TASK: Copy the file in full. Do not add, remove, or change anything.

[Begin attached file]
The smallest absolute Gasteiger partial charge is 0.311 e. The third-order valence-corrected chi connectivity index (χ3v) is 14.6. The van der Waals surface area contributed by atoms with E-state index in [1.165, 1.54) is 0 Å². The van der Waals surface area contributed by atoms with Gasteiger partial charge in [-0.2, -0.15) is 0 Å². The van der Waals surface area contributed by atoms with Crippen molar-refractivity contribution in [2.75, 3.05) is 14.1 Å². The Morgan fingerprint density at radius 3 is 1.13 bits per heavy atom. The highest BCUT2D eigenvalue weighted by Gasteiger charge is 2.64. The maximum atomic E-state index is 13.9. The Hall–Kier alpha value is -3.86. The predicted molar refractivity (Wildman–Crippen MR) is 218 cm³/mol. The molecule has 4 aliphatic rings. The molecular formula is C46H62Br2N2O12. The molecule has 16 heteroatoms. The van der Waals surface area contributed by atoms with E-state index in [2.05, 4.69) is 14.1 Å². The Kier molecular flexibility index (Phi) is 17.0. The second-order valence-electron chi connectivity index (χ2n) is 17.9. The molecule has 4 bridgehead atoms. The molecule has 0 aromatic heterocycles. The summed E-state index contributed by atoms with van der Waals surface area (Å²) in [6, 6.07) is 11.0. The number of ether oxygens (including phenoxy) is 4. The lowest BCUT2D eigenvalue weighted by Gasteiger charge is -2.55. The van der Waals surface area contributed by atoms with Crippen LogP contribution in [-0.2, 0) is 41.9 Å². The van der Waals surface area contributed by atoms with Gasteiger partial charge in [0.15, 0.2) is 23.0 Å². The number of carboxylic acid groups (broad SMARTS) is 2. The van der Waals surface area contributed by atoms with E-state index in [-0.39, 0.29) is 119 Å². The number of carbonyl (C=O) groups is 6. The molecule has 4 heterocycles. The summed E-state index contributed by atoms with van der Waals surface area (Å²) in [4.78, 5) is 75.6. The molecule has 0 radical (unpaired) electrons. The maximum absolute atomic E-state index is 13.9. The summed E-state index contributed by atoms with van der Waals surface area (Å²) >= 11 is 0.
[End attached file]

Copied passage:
The smallest absolute Gasteiger partial charge is 0.311 e. The third-order valence-corrected chi connectivity index (χ3v) is 14.6. The van der Waals surface area contributed by atoms with E-state index in [1.165, 1.54) is 0 Å². The van der Waals surface area contributed by atoms with Gasteiger partial charge in [-0.2, -0.15) is 0 Å². The van der Waals surface area contributed by atoms with Crippen molar-refractivity contribution in [2.75, 3.05) is 14.1 Å². The Morgan fingerprint density at radius 3 is 1.13 bits per heavy atom. The highest BCUT2D eigenvalue weighted by Gasteiger charge is 2.64. The maximum atomic E-state index is 13.9. The Hall–Kier alpha value is -3.86. The predicted molar refractivity (Wildman–Crippen MR) is 218 cm³/mol. The molecule has 4 aliphatic rings. The molecular formula is C46H62Br2N2O12. The molecule has 16 heteroatoms. The van der Waals surface area contributed by atoms with E-state index in [2.05, 4.69) is 14.1 Å². The Kier molecular flexibility index (Phi) is 17.0. The second-order valence-electron chi connectivity index (χ2n) is 17.9. The molecule has 4 bridgehead atoms. The molecule has 0 aromatic heterocycles. The summed E-state index contributed by atoms with van der Waals surface area (Å²) in [6, 6.07) is 11.0. The number of ether oxygens (including phenoxy) is 4. The lowest BCUT2D eigenvalue weighted by Gasteiger charge is -2.55. The van der Waals surface area contributed by atoms with Crippen LogP contribution in [-0.2, 0) is 41.9 Å². The van der Waals surface area contributed by atoms with Gasteiger partial charge in [0.15, 0.2) is 23.0 Å². The number of carboxylic acid groups (broad SMARTS) is 2. The van der Waals surface area contributed by atoms with E-state index in [-0.39, 0.29) is 119 Å². The number of carbonyl (C=O) groups is 6. The molecule has 4 heterocycles. The summed E-state index contributed by atoms with van der Waals surface area (Å²) in [4.78, 5) is 75.6. The molecule has 0 radical (unpaired) electrons. The maximum absolute atomic E-state index is 13.9. The summed E-state index contributed by atoms with van der Waals surface area (Å²) >= 11 is 0.